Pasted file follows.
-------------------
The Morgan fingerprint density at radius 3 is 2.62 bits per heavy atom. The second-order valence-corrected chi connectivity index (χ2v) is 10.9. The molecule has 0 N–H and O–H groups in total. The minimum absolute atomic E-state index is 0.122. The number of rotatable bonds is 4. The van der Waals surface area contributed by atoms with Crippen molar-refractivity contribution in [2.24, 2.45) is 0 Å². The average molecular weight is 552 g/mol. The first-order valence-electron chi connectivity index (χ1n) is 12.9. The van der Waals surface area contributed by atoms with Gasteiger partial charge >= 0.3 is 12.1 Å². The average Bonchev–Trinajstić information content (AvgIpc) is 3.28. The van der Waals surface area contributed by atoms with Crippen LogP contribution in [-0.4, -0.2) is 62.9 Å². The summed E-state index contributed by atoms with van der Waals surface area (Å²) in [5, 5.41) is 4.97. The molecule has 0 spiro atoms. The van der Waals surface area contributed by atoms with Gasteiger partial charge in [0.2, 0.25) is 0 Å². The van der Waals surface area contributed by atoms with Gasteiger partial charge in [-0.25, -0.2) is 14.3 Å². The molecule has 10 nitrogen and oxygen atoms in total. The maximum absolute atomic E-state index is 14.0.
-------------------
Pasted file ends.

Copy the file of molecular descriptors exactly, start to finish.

The Morgan fingerprint density at radius 3 is 2.62 bits per heavy atom. The second-order valence-corrected chi connectivity index (χ2v) is 10.9. The molecule has 0 N–H and O–H groups in total. The minimum absolute atomic E-state index is 0.122. The number of rotatable bonds is 4. The van der Waals surface area contributed by atoms with Crippen molar-refractivity contribution in [2.24, 2.45) is 0 Å². The average molecular weight is 552 g/mol. The first-order valence-electron chi connectivity index (χ1n) is 12.9. The van der Waals surface area contributed by atoms with Gasteiger partial charge >= 0.3 is 12.1 Å². The average Bonchev–Trinajstić information content (AvgIpc) is 3.28. The van der Waals surface area contributed by atoms with Crippen LogP contribution in [-0.4, -0.2) is 62.9 Å². The summed E-state index contributed by atoms with van der Waals surface area (Å²) in [5, 5.41) is 4.97. The molecule has 0 spiro atoms. The van der Waals surface area contributed by atoms with Gasteiger partial charge in [0.2, 0.25) is 0 Å². The van der Waals surface area contributed by atoms with Gasteiger partial charge in [-0.25, -0.2) is 14.3 Å². The molecule has 10 nitrogen and oxygen atoms in total. The maximum absolute atomic E-state index is 14.0.